Lacock Abbey:The birthplace of modern photography
Facade of Lacock Abbey
This evening, I am reporting on Lacock Abbey in Wiltshire, England the birthplace of the film photography which was widely used until replaced by digital technology.
Lacock Abbey is a mansion owned by Britain's National Trust. The architecture is an unusual blend of medieval and 19th century. In essence, the original 13th century home for Augustinian canonesses was disbanded by King Henry VIII in 1539 and then purchased by Sir William Sharington.John Ivory Talbot inherited the property in 1714 and over the succeeding 58 years remodeled the building and grounds.William Henry Fox Talbot and his family resided at the abbey in the early 1800s.In August 1835 Fox Talbot captured the first photographic negative which proved to be the foundation of modern photography.
Lacock Abbey in context of surrounding grounds
Spring flowers at Lacock Abbey
Grounds at Lacock Abbey
Aspect of adjacent village
Fox Talbot was a well educated and highly intelligent person with wide ranging interests.It was his interest in drawing which led to the development of photography.He discovered a process whereby an image could be fixed on paper and reproduced several times.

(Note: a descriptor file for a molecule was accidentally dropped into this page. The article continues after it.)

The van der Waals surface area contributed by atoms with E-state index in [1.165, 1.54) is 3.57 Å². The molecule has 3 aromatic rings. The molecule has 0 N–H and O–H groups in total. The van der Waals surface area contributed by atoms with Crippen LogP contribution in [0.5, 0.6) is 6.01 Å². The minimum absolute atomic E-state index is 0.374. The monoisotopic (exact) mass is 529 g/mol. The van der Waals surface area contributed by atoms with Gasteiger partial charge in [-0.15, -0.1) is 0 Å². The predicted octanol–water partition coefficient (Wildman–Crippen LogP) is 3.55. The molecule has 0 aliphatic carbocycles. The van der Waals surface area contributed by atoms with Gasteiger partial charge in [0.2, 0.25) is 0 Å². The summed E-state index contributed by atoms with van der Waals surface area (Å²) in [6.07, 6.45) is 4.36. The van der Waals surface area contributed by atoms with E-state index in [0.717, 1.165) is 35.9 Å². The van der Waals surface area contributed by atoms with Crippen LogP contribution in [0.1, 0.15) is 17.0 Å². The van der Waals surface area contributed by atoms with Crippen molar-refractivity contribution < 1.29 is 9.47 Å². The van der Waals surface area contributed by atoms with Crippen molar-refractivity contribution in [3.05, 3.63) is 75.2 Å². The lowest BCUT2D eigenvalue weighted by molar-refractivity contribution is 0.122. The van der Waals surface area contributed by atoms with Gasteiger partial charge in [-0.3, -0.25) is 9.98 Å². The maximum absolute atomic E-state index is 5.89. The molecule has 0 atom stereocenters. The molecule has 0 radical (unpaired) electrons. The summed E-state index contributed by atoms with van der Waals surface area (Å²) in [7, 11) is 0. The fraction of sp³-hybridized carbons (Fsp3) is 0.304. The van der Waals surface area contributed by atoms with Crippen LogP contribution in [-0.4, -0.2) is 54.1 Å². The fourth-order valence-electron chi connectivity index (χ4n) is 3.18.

Fox Talbot's first photograph was taken of the latticed window (below) above the cloister door at Lacock Abbey.
The abbey building has been used as a location for multiple filming locations including Harry Potter. Both the abbey building and associated grounds are open to the public as is the Fox Talbot Museum. Close by is Lacock village which features historic architecture.
Cloisters at Lacock Abbey
Lacock is about 111 miles directly west of London.